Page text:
In Clean Water, Sustainable Environment and Energy, UNDAF promotes the sustainable management of natural resources, promoting environmental protection and development of renewable energy. The UN team supports the government in its efforts to improve the design and implementation of national and trans-national policies and agreements covering management of natural resources; this includes an improved policy framework for management of water resources, from a trans-boundary perspective and at the national and local levels. The UN also helps bring about an increased access to alternative technologies promoting renewable energy and energy efficiency measures including awareness-raising on benefits of energy saving and measures to rationalize energy demand by changing tariff policy. A number of interventions cover land management and soil conservation issues, and promote sustainable land management practices.
Partners and Coordination: The main partners are the Ministry of Land Reclamation and Water Resources (MLRWR), Ministry of Agriculture (MoA), Committee on Environmental Protection (CoEP), State Commission for Emergency Situations (SCES), Committee on Emergency Situations (CoES), REACT partners, local authorities, water user associations, micro-financing institutions, and private sector agents.
The UN Theme Working Group on Clean Water, Sustainable Environment and Energy oversees UNDAF activities and facilitates coordination between partners. The REACT team in Dushanbe and other regions ensures coordination of disaster risk reduction and response initiatives.
Water and energy nexus is at the top of Tajikistan’s development agenda. The issues of access to water and sanitation, as well as water resource management are key development issues which Tajikistan is facing now. As it is widely known, Tajikistan is one of the richest countries of the world on water resources.Despite of abundant water resources more than 40% of population in Tajikistan has no access to safe drinking water, and in many rural areas the provision of drinking water remains an acute problem. Irrigation, with majority of rural population being employed in agriculture, also represents a big challenge for development.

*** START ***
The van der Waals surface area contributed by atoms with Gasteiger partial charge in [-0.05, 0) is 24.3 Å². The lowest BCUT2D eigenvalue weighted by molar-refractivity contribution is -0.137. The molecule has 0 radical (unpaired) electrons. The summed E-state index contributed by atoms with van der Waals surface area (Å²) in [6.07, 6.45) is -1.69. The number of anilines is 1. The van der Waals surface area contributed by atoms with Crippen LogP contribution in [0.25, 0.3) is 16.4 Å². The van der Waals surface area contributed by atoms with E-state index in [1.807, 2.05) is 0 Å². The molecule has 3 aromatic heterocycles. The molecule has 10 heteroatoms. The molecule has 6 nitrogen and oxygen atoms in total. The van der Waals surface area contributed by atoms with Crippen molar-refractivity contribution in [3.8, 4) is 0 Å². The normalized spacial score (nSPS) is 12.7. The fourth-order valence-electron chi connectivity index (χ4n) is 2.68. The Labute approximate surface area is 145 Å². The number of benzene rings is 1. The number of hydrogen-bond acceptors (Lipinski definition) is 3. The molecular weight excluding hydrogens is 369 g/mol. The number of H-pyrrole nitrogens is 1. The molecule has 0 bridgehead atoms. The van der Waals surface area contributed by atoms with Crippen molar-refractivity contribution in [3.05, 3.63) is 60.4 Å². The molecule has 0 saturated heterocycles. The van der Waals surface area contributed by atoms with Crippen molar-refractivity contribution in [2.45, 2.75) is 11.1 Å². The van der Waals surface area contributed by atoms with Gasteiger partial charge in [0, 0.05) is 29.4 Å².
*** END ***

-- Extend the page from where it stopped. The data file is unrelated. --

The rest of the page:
Tajikistan has great hydropower potential. However this hydropower potential of about 300 billion kilowatt-hours remains mostly untapped with only 5% of its potential being used. Today over 95% of Tajikistan’s power generation capacity is based on large hydro power plants, with strong seasonal variations in power production, the lowest occurring during the winter (October – April/May) season when the demand is the highest. Electricity shortages led to tight rationing. During the height of winter, electricity supply of most rural households is usually reduced to only six hours per day, or even cut off completely. Industries experience growing power cuts each winter. The energy deficit not only disrupts social services and infrastructure, but also puts a drain on much-needed resources and creates more pressure on the environment, as rural households cut trees and shrubs to fire their stoves.